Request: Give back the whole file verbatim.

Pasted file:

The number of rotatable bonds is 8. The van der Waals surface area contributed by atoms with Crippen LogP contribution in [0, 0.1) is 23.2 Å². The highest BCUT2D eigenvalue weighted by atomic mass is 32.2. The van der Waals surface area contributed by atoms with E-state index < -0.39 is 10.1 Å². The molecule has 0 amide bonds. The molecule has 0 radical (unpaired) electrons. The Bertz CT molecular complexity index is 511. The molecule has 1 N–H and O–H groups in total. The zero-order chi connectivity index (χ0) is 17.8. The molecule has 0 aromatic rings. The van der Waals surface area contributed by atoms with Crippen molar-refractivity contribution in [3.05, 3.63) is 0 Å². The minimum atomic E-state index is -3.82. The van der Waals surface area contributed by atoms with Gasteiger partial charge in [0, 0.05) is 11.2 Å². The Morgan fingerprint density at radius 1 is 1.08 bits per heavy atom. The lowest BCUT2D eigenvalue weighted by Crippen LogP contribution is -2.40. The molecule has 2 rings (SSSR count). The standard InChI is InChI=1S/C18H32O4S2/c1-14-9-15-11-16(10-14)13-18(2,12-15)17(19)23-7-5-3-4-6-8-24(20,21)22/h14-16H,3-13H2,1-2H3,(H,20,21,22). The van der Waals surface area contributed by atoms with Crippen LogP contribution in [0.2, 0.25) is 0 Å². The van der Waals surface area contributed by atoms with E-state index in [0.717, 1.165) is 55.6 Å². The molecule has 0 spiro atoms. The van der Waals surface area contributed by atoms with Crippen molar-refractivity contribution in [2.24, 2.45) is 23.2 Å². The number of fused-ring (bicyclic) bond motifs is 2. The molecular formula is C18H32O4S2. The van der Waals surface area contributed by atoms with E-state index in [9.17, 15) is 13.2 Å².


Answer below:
The number of rotatable bonds is 8. The van der Waals surface area contributed by atoms with Crippen LogP contribution in [0, 0.1) is 23.2 Å². The highest BCUT2D eigenvalue weighted by atomic mass is 32.2. The van der Waals surface area contributed by atoms with E-state index < -0.39 is 10.1 Å². The molecule has 0 amide bonds. The molecule has 0 radical (unpaired) electrons. The Bertz CT molecular complexity index is 511. The molecule has 1 N–H and O–H groups in total. The zero-order chi connectivity index (χ0) is 17.8. The molecule has 0 aromatic rings. The van der Waals surface area contributed by atoms with Crippen molar-refractivity contribution in [3.05, 3.63) is 0 Å². The minimum atomic E-state index is -3.82. The van der Waals surface area contributed by atoms with Gasteiger partial charge in [0, 0.05) is 11.2 Å². The Morgan fingerprint density at radius 1 is 1.08 bits per heavy atom. The lowest BCUT2D eigenvalue weighted by Crippen LogP contribution is -2.40. The molecule has 2 rings (SSSR count). The standard InChI is InChI=1S/C18H32O4S2/c1-14-9-15-11-16(10-14)13-18(2,12-15)17(19)23-7-5-3-4-6-8-24(20,21)22/h14-16H,3-13H2,1-2H3,(H,20,21,22). The van der Waals surface area contributed by atoms with Crippen LogP contribution in [0.2, 0.25) is 0 Å². The van der Waals surface area contributed by atoms with E-state index in [0.717, 1.165) is 55.6 Å². The molecule has 0 spiro atoms. The van der Waals surface area contributed by atoms with Crippen molar-refractivity contribution in [2.24, 2.45) is 23.2 Å². The number of fused-ring (bicyclic) bond motifs is 2. The molecular formula is C18H32O4S2. The van der Waals surface area contributed by atoms with E-state index in [9.17, 15) is 13.2 Å².